Wall Street is on the move. Investment banks are migrating en masse from the narrow alleyways of Wall Street to Jacksonville, Florida. And as we previously reported, bulge-bracket firms are also continuing to flock to North Carolina and Salt Lake City.
As big investment firms face diminishing returns and increasingly hard-nosed regulation that is biting into their trading revenue, financial institutions are looking to save dollars by relocating to metro areas outside New York City and the North East.
Those who need to be most ready to pack their bags are employees with middle tier positions in accounting, trading, legal support, human resources and compliance, which are frequently being relocated to Salt Lake City, North Carolina and Jacksonville, Fla, according to an article in the New York Times.
By the end of 2012, Salt Lake City will house Goldman Sachs’ fourth largest office globally, according to the Salt Lake Tribune, which notes that the Wall Street titan will add 300 positions to its Salt Lake City office over the next few months, bringing its total in the city to 1,600. "They love Utah," Gov. Gary Herbert’s spokeswoman Ally Isom told the paper. "Salt Lake City is their second-largest U.S. office, their fifth-largest office in the world, and by the end of the year it will be their fourth-largest."
Goldman first opened a Utah office in 2000, and expanded rapidly after being offered multimillion-dollar tax-break deals with the state in 2007 and 2009, when Wall Street was struggling to navigate and survive the financial crisis.
The Salt Lake Tribune reports that with incentive packages offered in both years, Goldman is set to receive as much as a $47.3 million break over a 20-year period in the form of a tax rebate, according to Michael Sullivan, a spokesman for the Governor’s Office of Economic Development.
In exchange for the incentive, the bank agreed to maintain at least 1,065 employees in Salt Lake City and pay them at least 150 percent of the average local county wage.
Many of the new jobs are being assigned to Goldman’s investment management business and back-office functions such as accounting, Goldman’s New York-based spokesman David Wells said.
Meanwhile, Deutsche Bank has been actively increasing its staff in Jacksonville, Fl. Since the end of 2009, the bank’s work force in the New York area has dropped to 6,900 from 7,400, while its staff in Jacksonville rose to 1,000 from 600, the New York Times reports.
The bank initially approached Jacksonville for incentives in 2008 to support its plan to create operations and technology jobs, according to local paper The Daily Record.
The firm said it planned to create 1,000 full-time jobs by Dec. 31, 2011, that would pay an annual average wage estimated at $49,200, plus benefits, for an estimated annual payroll of $49.2 million, according to the daily. It also planned to invest $12.1 million in technology infrastructure and tenant improvements.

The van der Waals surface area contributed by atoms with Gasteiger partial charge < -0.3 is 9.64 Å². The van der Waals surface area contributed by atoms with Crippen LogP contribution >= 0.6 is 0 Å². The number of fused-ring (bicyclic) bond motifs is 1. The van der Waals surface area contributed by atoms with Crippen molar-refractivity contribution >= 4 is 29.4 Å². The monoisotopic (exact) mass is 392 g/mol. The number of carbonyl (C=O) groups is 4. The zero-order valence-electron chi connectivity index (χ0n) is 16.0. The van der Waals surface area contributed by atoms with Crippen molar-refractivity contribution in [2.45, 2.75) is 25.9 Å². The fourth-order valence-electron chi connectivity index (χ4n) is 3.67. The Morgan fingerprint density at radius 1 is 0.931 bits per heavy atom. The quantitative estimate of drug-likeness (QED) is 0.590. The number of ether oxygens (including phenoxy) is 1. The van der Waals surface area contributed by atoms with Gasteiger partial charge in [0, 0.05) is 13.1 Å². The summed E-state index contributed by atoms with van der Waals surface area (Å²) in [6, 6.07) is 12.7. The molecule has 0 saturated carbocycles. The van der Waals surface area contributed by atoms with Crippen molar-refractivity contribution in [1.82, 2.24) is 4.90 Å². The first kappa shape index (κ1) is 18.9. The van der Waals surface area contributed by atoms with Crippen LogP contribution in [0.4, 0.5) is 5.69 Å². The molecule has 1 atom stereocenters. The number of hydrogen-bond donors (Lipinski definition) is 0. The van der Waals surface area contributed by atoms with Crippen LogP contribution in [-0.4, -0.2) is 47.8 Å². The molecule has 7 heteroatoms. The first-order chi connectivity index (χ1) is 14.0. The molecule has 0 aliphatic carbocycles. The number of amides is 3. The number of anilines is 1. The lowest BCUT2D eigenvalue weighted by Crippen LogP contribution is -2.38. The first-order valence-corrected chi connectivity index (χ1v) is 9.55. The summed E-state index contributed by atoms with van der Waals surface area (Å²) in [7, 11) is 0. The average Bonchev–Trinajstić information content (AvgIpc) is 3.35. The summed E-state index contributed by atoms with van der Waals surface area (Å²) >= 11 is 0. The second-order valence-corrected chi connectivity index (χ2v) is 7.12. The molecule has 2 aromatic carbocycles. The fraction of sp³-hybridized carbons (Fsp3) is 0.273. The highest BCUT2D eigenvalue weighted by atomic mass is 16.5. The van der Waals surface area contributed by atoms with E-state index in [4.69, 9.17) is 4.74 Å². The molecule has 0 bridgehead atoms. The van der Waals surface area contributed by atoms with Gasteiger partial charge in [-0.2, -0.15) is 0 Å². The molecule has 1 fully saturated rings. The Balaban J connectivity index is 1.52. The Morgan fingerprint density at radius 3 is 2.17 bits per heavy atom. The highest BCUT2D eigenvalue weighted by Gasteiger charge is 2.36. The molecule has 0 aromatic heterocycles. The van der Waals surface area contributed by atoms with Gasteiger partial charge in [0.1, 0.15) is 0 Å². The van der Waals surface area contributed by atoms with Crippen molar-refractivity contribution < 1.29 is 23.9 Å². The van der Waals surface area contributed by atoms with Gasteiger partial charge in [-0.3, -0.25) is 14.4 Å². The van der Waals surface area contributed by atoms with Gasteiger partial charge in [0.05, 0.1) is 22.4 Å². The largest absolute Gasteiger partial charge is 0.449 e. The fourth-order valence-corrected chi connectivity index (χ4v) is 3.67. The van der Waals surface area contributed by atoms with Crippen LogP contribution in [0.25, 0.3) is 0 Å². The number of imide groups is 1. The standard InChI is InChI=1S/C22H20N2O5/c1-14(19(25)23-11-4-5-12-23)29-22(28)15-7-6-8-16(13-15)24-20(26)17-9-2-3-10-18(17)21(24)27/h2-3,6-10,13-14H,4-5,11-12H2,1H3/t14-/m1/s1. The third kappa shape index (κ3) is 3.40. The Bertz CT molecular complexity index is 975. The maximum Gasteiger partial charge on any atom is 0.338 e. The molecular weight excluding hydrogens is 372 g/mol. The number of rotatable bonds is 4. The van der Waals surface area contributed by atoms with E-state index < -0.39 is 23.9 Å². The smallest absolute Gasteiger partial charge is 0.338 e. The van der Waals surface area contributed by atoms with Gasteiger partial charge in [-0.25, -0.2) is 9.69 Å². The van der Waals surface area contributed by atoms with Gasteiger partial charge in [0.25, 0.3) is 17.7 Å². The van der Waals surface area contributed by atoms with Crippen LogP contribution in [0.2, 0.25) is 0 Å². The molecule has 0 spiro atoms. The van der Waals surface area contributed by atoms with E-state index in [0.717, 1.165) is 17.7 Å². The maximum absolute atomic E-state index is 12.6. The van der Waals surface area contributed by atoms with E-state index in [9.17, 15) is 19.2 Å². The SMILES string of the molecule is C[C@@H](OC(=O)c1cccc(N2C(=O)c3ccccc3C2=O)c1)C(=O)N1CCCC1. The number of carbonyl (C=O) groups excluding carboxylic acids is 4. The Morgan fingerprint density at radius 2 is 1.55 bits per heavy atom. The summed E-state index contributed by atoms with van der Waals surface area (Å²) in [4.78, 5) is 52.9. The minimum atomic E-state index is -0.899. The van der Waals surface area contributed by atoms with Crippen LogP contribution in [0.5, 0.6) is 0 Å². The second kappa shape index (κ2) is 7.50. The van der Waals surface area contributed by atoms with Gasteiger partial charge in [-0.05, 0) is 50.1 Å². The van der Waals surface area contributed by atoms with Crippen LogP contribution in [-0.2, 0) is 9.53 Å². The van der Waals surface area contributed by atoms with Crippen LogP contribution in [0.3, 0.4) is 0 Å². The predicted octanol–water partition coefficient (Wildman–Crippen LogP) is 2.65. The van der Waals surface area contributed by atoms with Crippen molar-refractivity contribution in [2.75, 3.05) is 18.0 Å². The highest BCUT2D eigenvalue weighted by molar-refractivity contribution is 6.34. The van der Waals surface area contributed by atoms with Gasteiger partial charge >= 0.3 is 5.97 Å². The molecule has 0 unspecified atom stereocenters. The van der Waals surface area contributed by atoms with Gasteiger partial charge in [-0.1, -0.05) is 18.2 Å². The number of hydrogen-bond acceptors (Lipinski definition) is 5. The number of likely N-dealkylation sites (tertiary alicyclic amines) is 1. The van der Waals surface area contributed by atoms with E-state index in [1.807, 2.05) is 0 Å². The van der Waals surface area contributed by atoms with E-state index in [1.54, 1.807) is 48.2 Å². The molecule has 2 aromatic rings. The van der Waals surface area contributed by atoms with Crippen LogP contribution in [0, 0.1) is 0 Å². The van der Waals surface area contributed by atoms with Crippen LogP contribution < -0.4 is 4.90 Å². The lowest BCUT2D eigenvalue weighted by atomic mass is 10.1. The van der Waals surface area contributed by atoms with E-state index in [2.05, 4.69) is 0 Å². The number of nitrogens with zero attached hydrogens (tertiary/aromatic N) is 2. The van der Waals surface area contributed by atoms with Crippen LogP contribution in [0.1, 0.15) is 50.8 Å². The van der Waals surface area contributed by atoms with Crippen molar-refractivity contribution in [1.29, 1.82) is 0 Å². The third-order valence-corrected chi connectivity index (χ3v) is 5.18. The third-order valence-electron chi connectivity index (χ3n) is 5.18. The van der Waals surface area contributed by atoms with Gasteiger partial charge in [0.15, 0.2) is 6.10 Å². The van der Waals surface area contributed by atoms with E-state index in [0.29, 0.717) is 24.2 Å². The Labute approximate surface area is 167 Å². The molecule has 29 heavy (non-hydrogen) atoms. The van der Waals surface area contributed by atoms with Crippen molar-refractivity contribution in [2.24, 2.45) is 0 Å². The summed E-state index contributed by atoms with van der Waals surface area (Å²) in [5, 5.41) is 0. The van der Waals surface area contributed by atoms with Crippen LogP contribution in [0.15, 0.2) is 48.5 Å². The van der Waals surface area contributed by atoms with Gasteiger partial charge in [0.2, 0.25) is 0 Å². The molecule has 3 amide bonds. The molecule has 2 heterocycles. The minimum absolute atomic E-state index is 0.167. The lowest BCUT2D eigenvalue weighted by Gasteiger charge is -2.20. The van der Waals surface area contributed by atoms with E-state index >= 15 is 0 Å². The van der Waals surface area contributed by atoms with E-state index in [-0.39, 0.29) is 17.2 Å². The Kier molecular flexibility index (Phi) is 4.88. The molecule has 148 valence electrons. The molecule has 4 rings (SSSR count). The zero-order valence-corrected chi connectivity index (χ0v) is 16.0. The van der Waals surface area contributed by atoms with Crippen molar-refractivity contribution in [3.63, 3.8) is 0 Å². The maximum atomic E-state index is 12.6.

While the firm’s Jacksonville office started out in 2008 as a back-office service center, it has since been actively adding jobs in technology, legal, compliance and trading departments.
Also ramping up operations in Florida is Bank of New York Mellon, which reportedly cut 350 jobs in New York City while hiring 150 people in Lake Mary, Fla.
Credit Suisse has also been boosting its operations outside New York. While its workforce in the big apple has dropped by 500 in the last four years, the firm has added 450 positions in what is known as North Carolina’s Research Triangle - the area of Raleigh, Cary, Durham and Chapel Hill, the New York Times reports.
Deutsche Bank also employs 160 financial markets professionals at its technology center in Cary, NC and expects to create more than 300 full-time positions in the next few years.
North Carolina reportedly provided Credit Suisse with roughly $14 million in incentives to bring the company to the state. In addition to cost savings compared to New York and state incentives, financial firms are also reportedly motivated to ramp up their operations in North Carolina as the state boasts some of the best universities in the country, including Duke University and the University of North Carolina, as well as North Carolina State, whose department of Computer Science has an alumni base of more than 6,200, according to eFinancialCareers. [For more on Wall Street jobs, read: 2012 Salary Survey Shows IT Skills Remain In Short Supply On The Street.] Melanie Rodier has worked as a print and broadcast journalist for over 10 years, covering business and finance, general news, and film trade news. Prior to joining Wall Street & Technology in April 2007, Melanie lived in Paris, where she worked for the International Herald ... View Full Bio